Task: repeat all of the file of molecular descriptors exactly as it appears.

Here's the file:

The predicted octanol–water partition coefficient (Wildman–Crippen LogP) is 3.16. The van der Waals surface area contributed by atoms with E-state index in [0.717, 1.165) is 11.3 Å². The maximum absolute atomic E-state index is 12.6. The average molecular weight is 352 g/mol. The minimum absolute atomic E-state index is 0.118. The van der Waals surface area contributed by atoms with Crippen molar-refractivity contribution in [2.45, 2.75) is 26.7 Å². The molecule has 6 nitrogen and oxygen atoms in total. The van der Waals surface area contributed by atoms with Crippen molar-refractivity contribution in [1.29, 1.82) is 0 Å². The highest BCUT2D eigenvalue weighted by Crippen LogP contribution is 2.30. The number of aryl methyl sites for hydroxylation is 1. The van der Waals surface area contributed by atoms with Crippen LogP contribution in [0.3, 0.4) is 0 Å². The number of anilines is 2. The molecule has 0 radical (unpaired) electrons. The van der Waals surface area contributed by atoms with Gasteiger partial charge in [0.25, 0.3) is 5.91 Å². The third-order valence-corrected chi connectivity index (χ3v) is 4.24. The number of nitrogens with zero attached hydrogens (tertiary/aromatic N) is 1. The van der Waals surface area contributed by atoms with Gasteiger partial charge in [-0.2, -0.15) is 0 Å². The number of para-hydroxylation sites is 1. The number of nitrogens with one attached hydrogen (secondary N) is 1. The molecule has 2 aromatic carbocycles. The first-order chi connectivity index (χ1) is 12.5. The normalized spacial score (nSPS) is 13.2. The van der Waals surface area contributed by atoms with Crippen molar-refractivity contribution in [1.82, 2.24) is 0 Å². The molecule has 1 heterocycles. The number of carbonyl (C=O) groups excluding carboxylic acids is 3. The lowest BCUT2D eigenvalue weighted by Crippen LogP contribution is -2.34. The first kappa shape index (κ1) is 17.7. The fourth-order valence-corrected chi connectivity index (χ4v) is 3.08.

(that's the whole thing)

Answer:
The predicted octanol–water partition coefficient (Wildman–Crippen LogP) is 3.16. The van der Waals surface area contributed by atoms with E-state index in [0.717, 1.165) is 11.3 Å². The maximum absolute atomic E-state index is 12.6. The average molecular weight is 352 g/mol. The minimum absolute atomic E-state index is 0.118. The van der Waals surface area contributed by atoms with Crippen molar-refractivity contribution in [2.45, 2.75) is 26.7 Å². The molecule has 6 nitrogen and oxygen atoms in total. The van der Waals surface area contributed by atoms with Crippen molar-refractivity contribution in [1.29, 1.82) is 0 Å². The highest BCUT2D eigenvalue weighted by Crippen LogP contribution is 2.30. The number of aryl methyl sites for hydroxylation is 1. The van der Waals surface area contributed by atoms with Crippen LogP contribution in [0.3, 0.4) is 0 Å². The number of anilines is 2. The molecule has 0 radical (unpaired) electrons. The van der Waals surface area contributed by atoms with Gasteiger partial charge in [0.25, 0.3) is 5.91 Å². The third-order valence-corrected chi connectivity index (χ3v) is 4.24. The number of nitrogens with zero attached hydrogens (tertiary/aromatic N) is 1. The van der Waals surface area contributed by atoms with Gasteiger partial charge in [-0.2, -0.15) is 0 Å². The number of para-hydroxylation sites is 1. The number of nitrogens with one attached hydrogen (secondary N) is 1. The molecule has 2 aromatic carbocycles. The first-order chi connectivity index (χ1) is 12.5. The normalized spacial score (nSPS) is 13.2. The van der Waals surface area contributed by atoms with Crippen molar-refractivity contribution in [1.82, 2.24) is 0 Å². The molecule has 1 heterocycles. The number of carbonyl (C=O) groups excluding carboxylic acids is 3. The lowest BCUT2D eigenvalue weighted by Crippen LogP contribution is -2.34. The first kappa shape index (κ1) is 17.7. The fourth-order valence-corrected chi connectivity index (χ4v) is 3.08.